0

Principle III of the Rambam's 13 principles of faith. The denial of physicality in connection with God.

This is to accept that God אינו גוף is not a body, and has no shape or image or relationship to a body or parts thereof. ולא ישיגוהו משיגי הגוף And no one who's level of understanding is that of a physical body, can have any concept of what GD is. This is why the Sages of blessed memory said with regards to heaven there is no sitting, nor standing, no awakeness, nor tiredness. This is all to say that He does not partake of any physical actions or qualities. And if He were to be a body then He would be like any other body and would not be God. And all that is written in the holy books regarding descriptions of God, they are all anthropomorphic. Thus said our great Rabbis of blessed memory, “The Torah speaketh in man’s language” (i.e. using human terms to offer some understanding). And the Rabbis have already spoken at length on this issue. This is the third pillar and is attested to by the verse, “For you saw no image” meaning that you did not see an image or any form when you stood at Sinai because as we have just said, He has no body, nor power of the body.

See HERE regarding the status of believing in the Rambam's 13 principles, but I do not think that there's any disagreement that this one is a mandatory belief.

If someone imagines GD as a physical image, although he may not be considered an idol worshiper, this is against this fundamental principle of faith.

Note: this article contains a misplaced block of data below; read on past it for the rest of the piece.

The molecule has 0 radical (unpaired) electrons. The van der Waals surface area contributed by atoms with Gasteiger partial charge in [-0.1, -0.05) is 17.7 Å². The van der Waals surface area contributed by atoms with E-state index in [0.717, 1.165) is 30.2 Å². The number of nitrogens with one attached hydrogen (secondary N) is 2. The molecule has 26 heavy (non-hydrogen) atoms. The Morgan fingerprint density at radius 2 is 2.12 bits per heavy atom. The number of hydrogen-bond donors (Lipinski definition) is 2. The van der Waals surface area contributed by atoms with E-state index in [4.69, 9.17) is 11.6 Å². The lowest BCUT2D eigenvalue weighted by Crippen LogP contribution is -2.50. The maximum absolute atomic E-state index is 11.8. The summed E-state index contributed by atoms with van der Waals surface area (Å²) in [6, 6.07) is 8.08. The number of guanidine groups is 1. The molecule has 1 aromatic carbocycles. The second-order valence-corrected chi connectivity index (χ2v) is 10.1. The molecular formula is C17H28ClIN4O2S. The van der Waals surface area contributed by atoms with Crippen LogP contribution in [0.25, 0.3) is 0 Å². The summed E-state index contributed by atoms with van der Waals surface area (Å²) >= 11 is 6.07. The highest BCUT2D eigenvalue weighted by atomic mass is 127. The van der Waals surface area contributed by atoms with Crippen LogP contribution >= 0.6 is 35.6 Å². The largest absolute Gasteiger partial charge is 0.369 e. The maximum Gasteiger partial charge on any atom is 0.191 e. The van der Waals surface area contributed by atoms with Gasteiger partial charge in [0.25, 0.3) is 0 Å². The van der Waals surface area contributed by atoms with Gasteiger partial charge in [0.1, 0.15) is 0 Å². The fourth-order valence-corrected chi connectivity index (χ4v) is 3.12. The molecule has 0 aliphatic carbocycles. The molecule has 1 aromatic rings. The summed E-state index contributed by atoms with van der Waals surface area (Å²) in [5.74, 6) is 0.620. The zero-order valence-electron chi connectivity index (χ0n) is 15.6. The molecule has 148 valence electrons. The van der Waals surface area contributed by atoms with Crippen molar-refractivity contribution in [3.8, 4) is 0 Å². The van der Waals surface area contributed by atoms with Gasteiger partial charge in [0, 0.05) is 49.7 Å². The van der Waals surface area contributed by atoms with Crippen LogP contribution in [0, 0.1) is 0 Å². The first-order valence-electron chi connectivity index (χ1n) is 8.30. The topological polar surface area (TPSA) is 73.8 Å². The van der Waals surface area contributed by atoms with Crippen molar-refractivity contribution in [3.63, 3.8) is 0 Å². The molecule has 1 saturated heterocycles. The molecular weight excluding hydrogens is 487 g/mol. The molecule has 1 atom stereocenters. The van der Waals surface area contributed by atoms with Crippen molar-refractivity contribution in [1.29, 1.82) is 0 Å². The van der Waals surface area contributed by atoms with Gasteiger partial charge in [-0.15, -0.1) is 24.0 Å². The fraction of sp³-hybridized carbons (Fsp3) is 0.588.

• @RibbisRabbiandmoreIve actually heard secondhand of rishonim who held God could have a body. I'll try and find the source. Though personally I'm Not a fan of the 13 principles. I'm more of a 3 principle (Joseph albo). Not that I don't believe most of them more that I don't see them as integral. Anyways found it google.com/amp/s/www.myjewishlearning.com/article/… Here are some quoted. look them up yourself. – Orion Jul 10 '18 at 20:20
  • @Orion I very strongly advise that you should not quote such a thing before you know the source. It may be kfirah! – RibbisRabbiAndMore Jul 10 '18 at 20:35
  • 1
    I'm not quoting! I emphasized I haven't seen it! My Jewish learning seems like a reputable site and I know that rav yosef albo did have a different (smaller) set of principles. Anyone who automatically believes something when theyre even told by the author that he hasn't looked up the sources themsef and they should look it up on their own is a idiot! Anyways I'm going to look them up now. BTW if you or anyone else wants to check up and confirm this please do. – Orion Jul 10 '18 at 20:51
  • @Orion but be careful about writing that GD can have a body! – RibbisRabbiAndMore Jul 10 '18 at 21:01
  • 1
    Did I say God has a body or did I say that I have heard secondhand that some say he might have a body? By the way weirdly I keep seeing the rabad mentioned in multiple articles and yet none of them leave citations. Very annoying. I might have to just wait to ask my rebbi tomorrow. – Orion Jul 10 '18 at 21:13

You must log in to answer this question.

Not the answer you're looking for? Browse other questions tagged .